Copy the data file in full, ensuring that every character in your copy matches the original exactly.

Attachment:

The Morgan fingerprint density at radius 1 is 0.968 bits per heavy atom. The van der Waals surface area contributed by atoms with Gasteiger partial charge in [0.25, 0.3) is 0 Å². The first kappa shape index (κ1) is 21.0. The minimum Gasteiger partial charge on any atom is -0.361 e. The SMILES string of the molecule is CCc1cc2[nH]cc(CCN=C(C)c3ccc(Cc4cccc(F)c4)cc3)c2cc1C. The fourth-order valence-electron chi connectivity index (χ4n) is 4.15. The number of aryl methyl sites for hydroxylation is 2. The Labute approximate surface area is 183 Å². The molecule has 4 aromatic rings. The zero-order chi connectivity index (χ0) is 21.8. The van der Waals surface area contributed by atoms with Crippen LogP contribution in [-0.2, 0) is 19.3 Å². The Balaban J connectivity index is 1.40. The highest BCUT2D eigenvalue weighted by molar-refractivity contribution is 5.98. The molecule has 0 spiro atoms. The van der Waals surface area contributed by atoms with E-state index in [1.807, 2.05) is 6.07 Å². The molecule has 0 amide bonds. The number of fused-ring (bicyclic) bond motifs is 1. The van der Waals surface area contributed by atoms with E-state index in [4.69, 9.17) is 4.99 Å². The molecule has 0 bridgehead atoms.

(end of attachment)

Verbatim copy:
The Morgan fingerprint density at radius 1 is 0.968 bits per heavy atom. The van der Waals surface area contributed by atoms with Gasteiger partial charge in [0.25, 0.3) is 0 Å². The first kappa shape index (κ1) is 21.0. The minimum Gasteiger partial charge on any atom is -0.361 e. The SMILES string of the molecule is CCc1cc2[nH]cc(CCN=C(C)c3ccc(Cc4cccc(F)c4)cc3)c2cc1C. The fourth-order valence-electron chi connectivity index (χ4n) is 4.15. The number of aryl methyl sites for hydroxylation is 2. The Labute approximate surface area is 183 Å². The molecule has 4 aromatic rings. The zero-order chi connectivity index (χ0) is 21.8. The van der Waals surface area contributed by atoms with Crippen LogP contribution in [-0.2, 0) is 19.3 Å². The Balaban J connectivity index is 1.40. The highest BCUT2D eigenvalue weighted by molar-refractivity contribution is 5.98. The molecule has 0 spiro atoms. The van der Waals surface area contributed by atoms with E-state index in [1.807, 2.05) is 6.07 Å². The molecule has 0 amide bonds. The number of fused-ring (bicyclic) bond motifs is 1. The van der Waals surface area contributed by atoms with E-state index in [4.69, 9.17) is 4.99 Å². The molecule has 0 bridgehead atoms.